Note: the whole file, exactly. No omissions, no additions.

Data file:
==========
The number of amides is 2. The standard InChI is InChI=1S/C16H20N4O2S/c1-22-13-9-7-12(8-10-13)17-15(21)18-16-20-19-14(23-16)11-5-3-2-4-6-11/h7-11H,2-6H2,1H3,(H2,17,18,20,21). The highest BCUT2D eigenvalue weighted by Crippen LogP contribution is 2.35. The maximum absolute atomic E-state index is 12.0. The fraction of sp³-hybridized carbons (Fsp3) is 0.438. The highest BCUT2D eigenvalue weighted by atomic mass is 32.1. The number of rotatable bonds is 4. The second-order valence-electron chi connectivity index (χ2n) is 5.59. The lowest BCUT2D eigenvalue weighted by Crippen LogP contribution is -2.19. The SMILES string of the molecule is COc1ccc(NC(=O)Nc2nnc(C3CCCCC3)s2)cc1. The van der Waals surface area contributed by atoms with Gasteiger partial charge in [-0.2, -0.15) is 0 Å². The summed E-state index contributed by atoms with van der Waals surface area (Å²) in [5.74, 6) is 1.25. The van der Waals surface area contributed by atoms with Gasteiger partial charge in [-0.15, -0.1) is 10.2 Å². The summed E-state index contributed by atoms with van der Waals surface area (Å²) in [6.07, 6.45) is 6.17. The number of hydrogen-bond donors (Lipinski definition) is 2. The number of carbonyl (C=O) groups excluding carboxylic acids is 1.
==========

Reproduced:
The number of amides is 2. The standard InChI is InChI=1S/C16H20N4O2S/c1-22-13-9-7-12(8-10-13)17-15(21)18-16-20-19-14(23-16)11-5-3-2-4-6-11/h7-11H,2-6H2,1H3,(H2,17,18,20,21). The highest BCUT2D eigenvalue weighted by Crippen LogP contribution is 2.35. The maximum absolute atomic E-state index is 12.0. The fraction of sp³-hybridized carbons (Fsp3) is 0.438. The highest BCUT2D eigenvalue weighted by atomic mass is 32.1. The number of rotatable bonds is 4. The second-order valence-electron chi connectivity index (χ2n) is 5.59. The lowest BCUT2D eigenvalue weighted by Crippen LogP contribution is -2.19. The SMILES string of the molecule is COc1ccc(NC(=O)Nc2nnc(C3CCCCC3)s2)cc1. The van der Waals surface area contributed by atoms with Gasteiger partial charge in [-0.2, -0.15) is 0 Å². The summed E-state index contributed by atoms with van der Waals surface area (Å²) in [5.74, 6) is 1.25. The van der Waals surface area contributed by atoms with Gasteiger partial charge in [-0.15, -0.1) is 10.2 Å². The summed E-state index contributed by atoms with van der Waals surface area (Å²) in [6.07, 6.45) is 6.17. The number of hydrogen-bond donors (Lipinski definition) is 2. The number of carbonyl (C=O) groups excluding carboxylic acids is 1.